Maybe not through a spouse, but through a child. A friend. A parent. A relative. A neighbor. A co-worker. Regardless of their connection to you, you have known their love in lavish measure as they have cared for you, some days in spite of you. You’ve never had to ask for their love. It simply arrived on time, in time, and filled with enough time to service your needs.
On paper, such love doesn’t compute. Selfless loving makes little sense to a world’s mentality that says “What’s in it for me?” Never once does unconditional love focus on self; instead, this kind of love puts others ahead of self, content to bring up the rear with little fanfare or notice. Caregivers often fall into this role, believing that their come-alongside participation was a role they were destined to play, without condition.
I imagine all of us could think of someone who fits this role in our own lives. If not for us, then for someone we love. This is a good time of year to remember them; to stop in our tracks long enough to kneel down before them and ask a few questions. Wipe a few tears. Offer some encouragement. Acknowledge some of the pain. It’s such a seemingly little thing to do—pausing to notice suffering. But for the one on the receiving end of your concern, it means a great deal. In many ways, your acknowledgment validates their courageous decision to participate in a loved one’s pain.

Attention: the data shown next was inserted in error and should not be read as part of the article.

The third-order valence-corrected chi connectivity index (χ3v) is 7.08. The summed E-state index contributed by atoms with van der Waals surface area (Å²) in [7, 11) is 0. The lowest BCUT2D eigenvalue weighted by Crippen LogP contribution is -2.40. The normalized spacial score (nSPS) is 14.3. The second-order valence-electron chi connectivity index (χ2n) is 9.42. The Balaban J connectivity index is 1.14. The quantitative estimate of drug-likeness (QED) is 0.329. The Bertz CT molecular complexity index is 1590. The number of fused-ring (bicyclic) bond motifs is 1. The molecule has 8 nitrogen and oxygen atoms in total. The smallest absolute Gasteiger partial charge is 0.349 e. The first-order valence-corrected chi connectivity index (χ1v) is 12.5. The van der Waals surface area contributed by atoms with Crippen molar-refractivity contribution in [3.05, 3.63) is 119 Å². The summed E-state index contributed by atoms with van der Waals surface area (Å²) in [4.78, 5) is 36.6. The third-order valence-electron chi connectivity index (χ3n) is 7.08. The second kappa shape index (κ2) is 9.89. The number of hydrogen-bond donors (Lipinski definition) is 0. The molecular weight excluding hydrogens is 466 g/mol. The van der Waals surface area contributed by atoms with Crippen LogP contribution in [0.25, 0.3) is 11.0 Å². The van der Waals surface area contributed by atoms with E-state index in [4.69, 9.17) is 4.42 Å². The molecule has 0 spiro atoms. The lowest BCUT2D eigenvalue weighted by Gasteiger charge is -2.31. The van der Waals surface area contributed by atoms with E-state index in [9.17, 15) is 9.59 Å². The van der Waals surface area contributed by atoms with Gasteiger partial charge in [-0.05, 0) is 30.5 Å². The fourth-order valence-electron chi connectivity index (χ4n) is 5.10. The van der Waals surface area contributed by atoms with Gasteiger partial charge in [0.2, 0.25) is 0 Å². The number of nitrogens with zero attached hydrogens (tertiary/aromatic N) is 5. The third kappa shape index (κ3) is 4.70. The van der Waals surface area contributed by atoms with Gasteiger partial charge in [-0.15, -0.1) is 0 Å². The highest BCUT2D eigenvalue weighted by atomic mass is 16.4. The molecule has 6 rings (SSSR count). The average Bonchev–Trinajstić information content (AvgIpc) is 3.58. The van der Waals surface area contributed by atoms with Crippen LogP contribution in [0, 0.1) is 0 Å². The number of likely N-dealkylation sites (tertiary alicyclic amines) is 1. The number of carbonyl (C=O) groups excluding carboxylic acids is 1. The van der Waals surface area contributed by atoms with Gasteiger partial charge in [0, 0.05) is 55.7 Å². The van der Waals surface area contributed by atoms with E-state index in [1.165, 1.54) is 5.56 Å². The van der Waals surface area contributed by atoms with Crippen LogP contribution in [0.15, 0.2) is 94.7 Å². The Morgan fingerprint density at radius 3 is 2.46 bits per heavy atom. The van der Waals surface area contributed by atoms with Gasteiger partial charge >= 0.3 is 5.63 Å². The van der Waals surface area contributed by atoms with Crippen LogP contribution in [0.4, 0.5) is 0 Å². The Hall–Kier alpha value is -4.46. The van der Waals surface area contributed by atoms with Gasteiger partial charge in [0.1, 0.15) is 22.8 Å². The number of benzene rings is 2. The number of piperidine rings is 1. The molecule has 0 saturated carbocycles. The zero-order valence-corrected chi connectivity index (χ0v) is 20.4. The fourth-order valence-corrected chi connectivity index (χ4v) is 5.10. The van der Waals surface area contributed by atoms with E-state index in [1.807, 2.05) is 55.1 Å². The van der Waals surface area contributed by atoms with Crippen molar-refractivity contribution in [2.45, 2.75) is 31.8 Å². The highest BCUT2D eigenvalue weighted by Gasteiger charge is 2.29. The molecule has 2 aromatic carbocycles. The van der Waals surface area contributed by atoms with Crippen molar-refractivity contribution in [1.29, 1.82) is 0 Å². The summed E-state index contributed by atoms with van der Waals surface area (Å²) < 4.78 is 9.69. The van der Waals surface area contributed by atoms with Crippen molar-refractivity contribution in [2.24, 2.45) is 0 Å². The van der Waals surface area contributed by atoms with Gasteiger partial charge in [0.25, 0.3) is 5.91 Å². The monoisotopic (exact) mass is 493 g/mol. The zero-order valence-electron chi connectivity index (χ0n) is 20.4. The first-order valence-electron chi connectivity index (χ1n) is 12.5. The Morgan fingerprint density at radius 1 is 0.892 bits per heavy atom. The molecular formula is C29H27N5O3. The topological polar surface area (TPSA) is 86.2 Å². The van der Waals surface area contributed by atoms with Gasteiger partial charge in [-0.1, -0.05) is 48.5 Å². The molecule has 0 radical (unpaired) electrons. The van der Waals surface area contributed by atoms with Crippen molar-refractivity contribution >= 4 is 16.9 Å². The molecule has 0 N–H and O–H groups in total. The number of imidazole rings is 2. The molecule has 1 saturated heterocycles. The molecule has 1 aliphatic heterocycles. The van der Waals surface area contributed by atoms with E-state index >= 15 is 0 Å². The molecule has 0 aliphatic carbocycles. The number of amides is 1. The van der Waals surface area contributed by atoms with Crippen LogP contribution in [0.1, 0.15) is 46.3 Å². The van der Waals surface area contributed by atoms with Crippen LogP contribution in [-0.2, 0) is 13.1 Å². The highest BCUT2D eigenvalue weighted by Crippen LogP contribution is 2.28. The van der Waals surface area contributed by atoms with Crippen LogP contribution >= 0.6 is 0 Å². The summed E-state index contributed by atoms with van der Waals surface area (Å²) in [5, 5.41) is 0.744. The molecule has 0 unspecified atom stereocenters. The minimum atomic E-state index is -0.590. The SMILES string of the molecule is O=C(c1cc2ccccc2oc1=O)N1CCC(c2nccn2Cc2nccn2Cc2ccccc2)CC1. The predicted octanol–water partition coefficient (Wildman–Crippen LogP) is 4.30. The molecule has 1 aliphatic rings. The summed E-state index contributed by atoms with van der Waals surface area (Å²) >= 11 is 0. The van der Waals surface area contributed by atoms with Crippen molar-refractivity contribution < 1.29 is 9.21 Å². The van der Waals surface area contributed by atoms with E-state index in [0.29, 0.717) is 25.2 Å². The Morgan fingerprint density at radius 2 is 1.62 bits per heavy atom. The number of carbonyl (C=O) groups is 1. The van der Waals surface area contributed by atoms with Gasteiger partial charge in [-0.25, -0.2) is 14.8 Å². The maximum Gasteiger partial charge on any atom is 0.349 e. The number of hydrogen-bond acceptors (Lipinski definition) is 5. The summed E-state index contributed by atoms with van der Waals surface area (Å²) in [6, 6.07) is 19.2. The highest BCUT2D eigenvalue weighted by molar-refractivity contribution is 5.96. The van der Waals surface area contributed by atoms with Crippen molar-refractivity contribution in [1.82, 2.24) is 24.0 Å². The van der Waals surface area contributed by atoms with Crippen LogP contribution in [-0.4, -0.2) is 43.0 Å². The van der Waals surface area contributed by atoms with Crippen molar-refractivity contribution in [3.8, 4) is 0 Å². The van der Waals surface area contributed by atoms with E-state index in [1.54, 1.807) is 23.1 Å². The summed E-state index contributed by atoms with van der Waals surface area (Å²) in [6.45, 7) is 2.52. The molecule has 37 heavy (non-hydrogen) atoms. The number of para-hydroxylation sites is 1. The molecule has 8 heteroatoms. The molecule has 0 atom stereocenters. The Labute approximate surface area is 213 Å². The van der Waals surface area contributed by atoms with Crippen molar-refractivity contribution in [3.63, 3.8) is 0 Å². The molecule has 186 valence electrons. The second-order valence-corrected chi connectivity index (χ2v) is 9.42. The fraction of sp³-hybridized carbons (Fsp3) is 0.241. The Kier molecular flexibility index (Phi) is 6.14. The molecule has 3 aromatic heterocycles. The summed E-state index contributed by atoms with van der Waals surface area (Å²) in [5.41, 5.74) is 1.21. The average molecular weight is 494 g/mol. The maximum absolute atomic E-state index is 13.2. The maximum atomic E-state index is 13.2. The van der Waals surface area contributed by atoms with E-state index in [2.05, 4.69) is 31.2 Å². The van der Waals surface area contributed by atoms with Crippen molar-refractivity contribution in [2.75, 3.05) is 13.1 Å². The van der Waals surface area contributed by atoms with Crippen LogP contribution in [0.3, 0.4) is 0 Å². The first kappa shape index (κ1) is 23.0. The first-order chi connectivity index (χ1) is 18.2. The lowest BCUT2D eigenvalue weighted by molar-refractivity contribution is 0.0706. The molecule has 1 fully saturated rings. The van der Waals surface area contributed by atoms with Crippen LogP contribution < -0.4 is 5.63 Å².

I don’t know what my kneeling accomplished today; it does, indeed, seem like a small thing in the grand scheme of my friend’s pain. But I know what it means to me to have my suffering acknowledged. And I’ve watched my husband benefit from the same consideration. It means everything to us, and I don’t want to go through the rest of my days skirting around the issue of human pain. I want to be invested accordingly, as the Lord determines in the days to come.
I want to be a kneeler. I want holes in my jeans and dirt on my knees because of my willingness to bend and to bow and to say, “You can do this; by God’s grace you can do this.” Sometimes it’s the best gift we can give to one another.
Our knees, followed by God’s word of grace.
Would you bow on behalf of another today? Would you be willing to notice the pain of those who are suffering in the flesh and those caregivers who most closely suffer with them? Perhaps God is prompting your heart in this very moment to move into action. Don’t wait until tomorrow. Do it now, and tell them, even as you remind yourself…
“You can do this; by God’s grace you can do this.”
You can do this, my friends, and because of God’s grace to you, the suffering souls of this world have now become your charge and keep. They need your love. Kneel now; kneel often. Kneel low, and kneel always in the strong and mighty name of our Lord Jesus Christ. You give to the King when you kneel to his grace. As always…
Peace for the journey,

planning for more… content with less